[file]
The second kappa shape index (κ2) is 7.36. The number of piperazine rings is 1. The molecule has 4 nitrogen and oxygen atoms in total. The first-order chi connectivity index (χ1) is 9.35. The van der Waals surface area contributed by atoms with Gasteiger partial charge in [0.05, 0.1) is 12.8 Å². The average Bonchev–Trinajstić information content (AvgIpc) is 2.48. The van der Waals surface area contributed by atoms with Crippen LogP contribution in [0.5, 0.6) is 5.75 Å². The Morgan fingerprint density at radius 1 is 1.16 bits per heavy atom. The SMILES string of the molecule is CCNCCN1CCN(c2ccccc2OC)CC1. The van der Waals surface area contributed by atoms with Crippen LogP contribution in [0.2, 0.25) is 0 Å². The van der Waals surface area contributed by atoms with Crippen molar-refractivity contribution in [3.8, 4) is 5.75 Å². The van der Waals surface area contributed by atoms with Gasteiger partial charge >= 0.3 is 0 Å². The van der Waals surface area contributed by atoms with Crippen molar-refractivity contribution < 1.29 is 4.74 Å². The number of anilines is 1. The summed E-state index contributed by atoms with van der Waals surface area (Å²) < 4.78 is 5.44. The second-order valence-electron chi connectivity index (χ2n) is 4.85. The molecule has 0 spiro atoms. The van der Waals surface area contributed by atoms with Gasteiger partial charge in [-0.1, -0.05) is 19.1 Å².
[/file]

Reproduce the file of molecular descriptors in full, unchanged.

The second kappa shape index (κ2) is 7.36. The number of piperazine rings is 1. The molecule has 4 nitrogen and oxygen atoms in total. The first-order chi connectivity index (χ1) is 9.35. The van der Waals surface area contributed by atoms with Gasteiger partial charge in [0.05, 0.1) is 12.8 Å². The average Bonchev–Trinajstić information content (AvgIpc) is 2.48. The van der Waals surface area contributed by atoms with Crippen LogP contribution in [0.5, 0.6) is 5.75 Å². The Morgan fingerprint density at radius 1 is 1.16 bits per heavy atom. The SMILES string of the molecule is CCNCCN1CCN(c2ccccc2OC)CC1. The van der Waals surface area contributed by atoms with Crippen LogP contribution in [0.2, 0.25) is 0 Å². The van der Waals surface area contributed by atoms with Crippen molar-refractivity contribution in [3.8, 4) is 5.75 Å². The van der Waals surface area contributed by atoms with Gasteiger partial charge >= 0.3 is 0 Å². The van der Waals surface area contributed by atoms with Crippen molar-refractivity contribution < 1.29 is 4.74 Å². The number of anilines is 1. The summed E-state index contributed by atoms with van der Waals surface area (Å²) < 4.78 is 5.44. The second-order valence-electron chi connectivity index (χ2n) is 4.85. The molecule has 0 spiro atoms. The van der Waals surface area contributed by atoms with Gasteiger partial charge in [-0.1, -0.05) is 19.1 Å².